Angelo Pricolo reflects on noisier and more frustrating times in community pharmacy… and a new, intrusive menace
The pharmacy has become a quieter place as technology has improved conditions. The most exciting progress for pharmacy was the death of the medieval-looking dot matrix printers. The noise created by this hardware was enough to boil your brain in its own cerebrospinal fluid.
Dot matrix printing uses a print head that moves back-and-forth, or in an up-and-down motion on the page and prints by impact, a bit like a wrecking ball on a demolition site. These early printers strike an ink-soaked cloth ribbon against paper, similar to the print mechanism on a typewriter. Ribbon malfunction was a common cause of frustration.
We were lucky enough to need at least two or sometimes three printers to handle medicine labels, repeat forms or invoice paper. What a joy when all were printing together. It sounded like a group of kindergarten kids had taken over the percussion section in the orchestra pit.
Some days it felt like there was a little spinning steel ball with all the alphabet’s letters, colliding directly with my forehead. The printer incessantly obeyed the server and spat out page after page, label after label.
Even though it may sound like I had it in for them, the advent of the dot matrix printers was revolutionary and appreciated. Starting my working career as a first year student in 1984 at Markov’s Pharmacy in Elgin Street, Carlton, my early relationship with the dispensary typewriter, our main form of communicating instructions, was not amicable.
And the typewriter was just for the medicine label itself, whereas repeat authorisations were handwritten. In fact, my successful job application was due to how neat and legible my handwriting was! So when computers and printers arrived on the scene, by comparison, it was party time.
But eventually the noise from the printer’s head, like bouncing metal balls, created a rhythmic melody that could even trigger an epileptic fit (just my theory with no evidence, but if a kaleidoscope can do it…) Often you didn’t realise until you had cause to go outside. Even at the other end of the shop there was no escaping the bada bing bada boom.
The added bonus was the alignment challenge of the little holes on the specially designed paper with the sprockets on the paper harness. Surely paper’s greatest fear was to end up on this torturous track.
The faster you typed the more likely the inevitable paper jam and subsequent reprint would result. Stress and perspiration mounted as patients stared and waited. We were a slave to the dot matrix printer but had to stay calm. It was the master and we were there to serve it.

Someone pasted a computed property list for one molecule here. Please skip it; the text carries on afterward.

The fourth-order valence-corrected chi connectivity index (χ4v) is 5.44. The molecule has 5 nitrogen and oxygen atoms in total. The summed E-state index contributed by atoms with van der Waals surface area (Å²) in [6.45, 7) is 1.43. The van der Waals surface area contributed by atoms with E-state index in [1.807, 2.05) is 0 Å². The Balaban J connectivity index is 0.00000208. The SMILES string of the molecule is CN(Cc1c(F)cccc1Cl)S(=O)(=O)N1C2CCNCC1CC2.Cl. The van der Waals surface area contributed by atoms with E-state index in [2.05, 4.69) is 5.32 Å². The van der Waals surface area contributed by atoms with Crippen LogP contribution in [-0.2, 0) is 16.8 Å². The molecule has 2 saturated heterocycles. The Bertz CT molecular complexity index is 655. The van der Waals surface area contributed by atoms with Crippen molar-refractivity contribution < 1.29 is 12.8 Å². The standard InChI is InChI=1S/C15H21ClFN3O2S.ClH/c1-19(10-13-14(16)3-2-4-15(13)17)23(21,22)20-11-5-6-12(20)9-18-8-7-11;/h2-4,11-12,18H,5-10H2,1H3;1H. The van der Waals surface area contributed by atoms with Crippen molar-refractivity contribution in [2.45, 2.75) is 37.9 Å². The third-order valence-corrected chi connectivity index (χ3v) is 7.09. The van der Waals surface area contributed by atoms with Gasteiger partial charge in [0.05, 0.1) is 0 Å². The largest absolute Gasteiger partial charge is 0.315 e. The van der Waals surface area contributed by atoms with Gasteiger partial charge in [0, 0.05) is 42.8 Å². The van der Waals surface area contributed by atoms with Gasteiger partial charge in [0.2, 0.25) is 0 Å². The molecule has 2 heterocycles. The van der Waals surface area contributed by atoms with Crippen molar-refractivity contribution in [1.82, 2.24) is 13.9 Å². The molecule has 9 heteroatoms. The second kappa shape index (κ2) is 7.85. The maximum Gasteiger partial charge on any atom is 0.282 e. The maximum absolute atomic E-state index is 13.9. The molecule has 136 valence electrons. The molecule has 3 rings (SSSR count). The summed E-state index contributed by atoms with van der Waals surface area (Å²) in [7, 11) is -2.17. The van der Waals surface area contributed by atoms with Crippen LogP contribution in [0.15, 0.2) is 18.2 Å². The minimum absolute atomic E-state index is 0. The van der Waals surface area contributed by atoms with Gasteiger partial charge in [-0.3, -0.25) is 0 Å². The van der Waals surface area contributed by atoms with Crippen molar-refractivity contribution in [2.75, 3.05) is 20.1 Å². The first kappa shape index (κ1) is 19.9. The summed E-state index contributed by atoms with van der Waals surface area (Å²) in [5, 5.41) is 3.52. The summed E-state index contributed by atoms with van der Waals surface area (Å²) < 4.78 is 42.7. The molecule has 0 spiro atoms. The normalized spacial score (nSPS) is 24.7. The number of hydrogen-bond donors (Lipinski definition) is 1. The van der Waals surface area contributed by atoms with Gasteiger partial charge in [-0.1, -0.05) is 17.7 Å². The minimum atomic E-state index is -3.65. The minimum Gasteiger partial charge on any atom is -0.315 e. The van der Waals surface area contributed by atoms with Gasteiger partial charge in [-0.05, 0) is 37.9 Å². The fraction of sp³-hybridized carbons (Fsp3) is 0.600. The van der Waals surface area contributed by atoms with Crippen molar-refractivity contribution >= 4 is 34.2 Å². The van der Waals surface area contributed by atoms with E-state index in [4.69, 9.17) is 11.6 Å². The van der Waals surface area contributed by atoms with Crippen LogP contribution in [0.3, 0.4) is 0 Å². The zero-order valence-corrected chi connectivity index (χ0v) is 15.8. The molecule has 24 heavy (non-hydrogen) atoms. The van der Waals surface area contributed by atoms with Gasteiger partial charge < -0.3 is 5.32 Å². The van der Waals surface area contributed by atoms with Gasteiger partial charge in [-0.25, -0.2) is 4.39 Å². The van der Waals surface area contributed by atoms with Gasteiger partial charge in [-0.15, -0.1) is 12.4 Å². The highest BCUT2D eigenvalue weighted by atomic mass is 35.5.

In an office setting where background noises drowned out the printer, there was really no issue. But the pharmacy dispensary, with its confined space, telephone ringing and simultaneous customer queries, made you feel locked in battle.
Only those that have survived the dot matrix era can relate. A bad printer day is worse than a bad hair day but in those days it was all amplified.
So whoever invented the laser printer and the thermal printer should receive pharmacy’s highest honour and then some. The change in the workplace was like blonde to brunette. Now every night after work I glance lovingly at my machines and reflect on the silent service they have delivered on this day.
The revolution was complete. The old ways were banished to the archives, remembered and recounted to the young graduates only around the water cooler.
I try to convey my appreciation to the lasers and the thermals in the hope that they and their toners will live forever (a bit of financial love in there too). I have true affection for them and always protect them in the event of any rough treatment witnessed or even suspected. Beware belligerent, pugnacious staff!
The harsh jerky dot matrix clamber was replaced with the cosmic hiss of the laser. We entered a new era with huge printers that were almost silent workers. Reams of blank paper were converted into perfectly legible text and spat out effortlessly in seconds. The nemesis of the paperless environment was born.
But somehow, as we enjoyed the dulcet tones of the wonder printers, a new noise has entered the lexicon. It is somewhat individual but repetitive and it follows you like a bad smell… there is no escape.
The mobile smartphone has replaced and taken over the airwaves and created a different musical theatre. One that requires your constant attention, instant reaction and it has legal jurisdiction to interrupt any conversation.
That is, unless muted with the silent button, but then you risk instant isolation from social happenings. For some this can be a fate worse than death itself.
The smartphone is not content with saturating and devouring just the one sense. It demands you look at it and touch it like a love struck partner and it vibrates even if you choose to ignore it… for a while.
It has created applications that demand you attend to it with one finger in a rhythmic and hypnotic flicking manner. A bit of a teaser really. You stop only when interest is heightened, and then it demands the touch of a second finger to enlarge the focus. It really is a smart device.
We look forward to the next installment in our technological world where progress is measured by its direct impact on our life and sometimes can feel like it comes at a price.
Angelo Pricolo is an addiction medicine pharmacist and former National Councillor of the Pharmacy Guild of Australia.